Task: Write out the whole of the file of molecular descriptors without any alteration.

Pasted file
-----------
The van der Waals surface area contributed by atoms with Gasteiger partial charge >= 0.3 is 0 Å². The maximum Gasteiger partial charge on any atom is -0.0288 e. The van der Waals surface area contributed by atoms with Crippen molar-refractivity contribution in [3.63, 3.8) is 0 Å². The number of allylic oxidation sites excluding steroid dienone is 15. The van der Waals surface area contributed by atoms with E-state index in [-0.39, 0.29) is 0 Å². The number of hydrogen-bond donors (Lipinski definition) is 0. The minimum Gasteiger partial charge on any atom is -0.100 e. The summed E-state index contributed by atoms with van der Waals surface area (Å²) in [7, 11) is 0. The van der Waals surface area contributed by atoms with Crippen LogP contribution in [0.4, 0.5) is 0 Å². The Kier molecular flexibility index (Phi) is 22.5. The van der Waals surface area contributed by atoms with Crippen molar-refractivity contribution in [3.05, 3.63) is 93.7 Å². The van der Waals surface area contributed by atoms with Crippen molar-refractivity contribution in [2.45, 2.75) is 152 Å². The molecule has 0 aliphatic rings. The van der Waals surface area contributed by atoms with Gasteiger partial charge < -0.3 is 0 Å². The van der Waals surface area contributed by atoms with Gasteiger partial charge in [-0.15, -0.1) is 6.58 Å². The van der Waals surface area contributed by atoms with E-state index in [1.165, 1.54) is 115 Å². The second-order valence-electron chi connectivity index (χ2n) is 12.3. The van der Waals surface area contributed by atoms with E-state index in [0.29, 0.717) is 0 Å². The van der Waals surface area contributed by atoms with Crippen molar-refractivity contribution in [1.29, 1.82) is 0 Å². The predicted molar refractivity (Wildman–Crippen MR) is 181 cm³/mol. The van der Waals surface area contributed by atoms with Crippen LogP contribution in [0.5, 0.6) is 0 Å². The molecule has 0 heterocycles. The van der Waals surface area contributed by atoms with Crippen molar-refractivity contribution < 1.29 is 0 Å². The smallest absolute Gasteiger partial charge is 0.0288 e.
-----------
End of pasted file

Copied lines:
The van der Waals surface area contributed by atoms with Gasteiger partial charge >= 0.3 is 0 Å². The maximum Gasteiger partial charge on any atom is -0.0288 e. The van der Waals surface area contributed by atoms with Crippen molar-refractivity contribution in [3.63, 3.8) is 0 Å². The number of allylic oxidation sites excluding steroid dienone is 15. The van der Waals surface area contributed by atoms with E-state index in [-0.39, 0.29) is 0 Å². The number of hydrogen-bond donors (Lipinski definition) is 0. The minimum Gasteiger partial charge on any atom is -0.100 e. The summed E-state index contributed by atoms with van der Waals surface area (Å²) in [7, 11) is 0. The van der Waals surface area contributed by atoms with Crippen LogP contribution in [0.4, 0.5) is 0 Å². The Kier molecular flexibility index (Phi) is 22.5. The van der Waals surface area contributed by atoms with Crippen molar-refractivity contribution in [3.05, 3.63) is 93.7 Å². The van der Waals surface area contributed by atoms with Crippen molar-refractivity contribution in [2.45, 2.75) is 152 Å². The molecule has 0 aliphatic rings. The van der Waals surface area contributed by atoms with Gasteiger partial charge < -0.3 is 0 Å². The van der Waals surface area contributed by atoms with Gasteiger partial charge in [-0.15, -0.1) is 6.58 Å². The van der Waals surface area contributed by atoms with E-state index in [1.165, 1.54) is 115 Å². The second-order valence-electron chi connectivity index (χ2n) is 12.3. The van der Waals surface area contributed by atoms with E-state index in [0.29, 0.717) is 0 Å². The van der Waals surface area contributed by atoms with Crippen molar-refractivity contribution in [1.29, 1.82) is 0 Å². The predicted molar refractivity (Wildman–Crippen MR) is 181 cm³/mol. The van der Waals surface area contributed by atoms with Crippen LogP contribution in [0.5, 0.6) is 0 Å². The molecule has 0 heterocycles. The van der Waals surface area contributed by atoms with Crippen molar-refractivity contribution < 1.29 is 0 Å². The smallest absolute Gasteiger partial charge is 0.0288 e.